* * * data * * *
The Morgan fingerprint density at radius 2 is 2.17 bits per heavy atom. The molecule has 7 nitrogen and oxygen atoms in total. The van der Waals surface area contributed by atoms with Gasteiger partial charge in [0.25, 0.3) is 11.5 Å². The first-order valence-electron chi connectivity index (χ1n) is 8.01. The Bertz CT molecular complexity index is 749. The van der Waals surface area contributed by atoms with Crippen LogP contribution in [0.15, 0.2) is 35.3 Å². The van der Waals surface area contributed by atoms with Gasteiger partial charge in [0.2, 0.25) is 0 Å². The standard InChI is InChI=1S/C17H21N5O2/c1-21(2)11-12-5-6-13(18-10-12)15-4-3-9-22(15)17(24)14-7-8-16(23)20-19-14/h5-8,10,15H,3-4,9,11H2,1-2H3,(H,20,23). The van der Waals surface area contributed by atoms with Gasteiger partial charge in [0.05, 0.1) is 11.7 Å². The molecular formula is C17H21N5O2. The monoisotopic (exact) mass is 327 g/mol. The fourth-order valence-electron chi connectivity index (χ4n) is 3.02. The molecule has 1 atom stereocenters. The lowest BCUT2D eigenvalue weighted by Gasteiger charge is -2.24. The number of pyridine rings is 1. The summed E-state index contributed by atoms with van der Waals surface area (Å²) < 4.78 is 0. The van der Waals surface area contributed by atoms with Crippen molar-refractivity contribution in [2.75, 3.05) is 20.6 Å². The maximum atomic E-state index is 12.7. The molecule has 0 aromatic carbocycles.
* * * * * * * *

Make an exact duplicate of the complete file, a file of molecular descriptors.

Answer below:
The Morgan fingerprint density at radius 2 is 2.17 bits per heavy atom. The molecule has 7 nitrogen and oxygen atoms in total. The van der Waals surface area contributed by atoms with Gasteiger partial charge in [0.25, 0.3) is 11.5 Å². The first-order valence-electron chi connectivity index (χ1n) is 8.01. The Bertz CT molecular complexity index is 749. The van der Waals surface area contributed by atoms with Crippen LogP contribution in [0.15, 0.2) is 35.3 Å². The van der Waals surface area contributed by atoms with Gasteiger partial charge in [0.2, 0.25) is 0 Å². The standard InChI is InChI=1S/C17H21N5O2/c1-21(2)11-12-5-6-13(18-10-12)15-4-3-9-22(15)17(24)14-7-8-16(23)20-19-14/h5-8,10,15H,3-4,9,11H2,1-2H3,(H,20,23). The van der Waals surface area contributed by atoms with Gasteiger partial charge in [0.05, 0.1) is 11.7 Å². The molecular formula is C17H21N5O2. The monoisotopic (exact) mass is 327 g/mol. The fourth-order valence-electron chi connectivity index (χ4n) is 3.02. The molecule has 1 atom stereocenters. The lowest BCUT2D eigenvalue weighted by Gasteiger charge is -2.24. The number of pyridine rings is 1. The summed E-state index contributed by atoms with van der Waals surface area (Å²) < 4.78 is 0. The van der Waals surface area contributed by atoms with Crippen molar-refractivity contribution in [2.75, 3.05) is 20.6 Å². The maximum atomic E-state index is 12.7. The molecule has 0 aromatic carbocycles.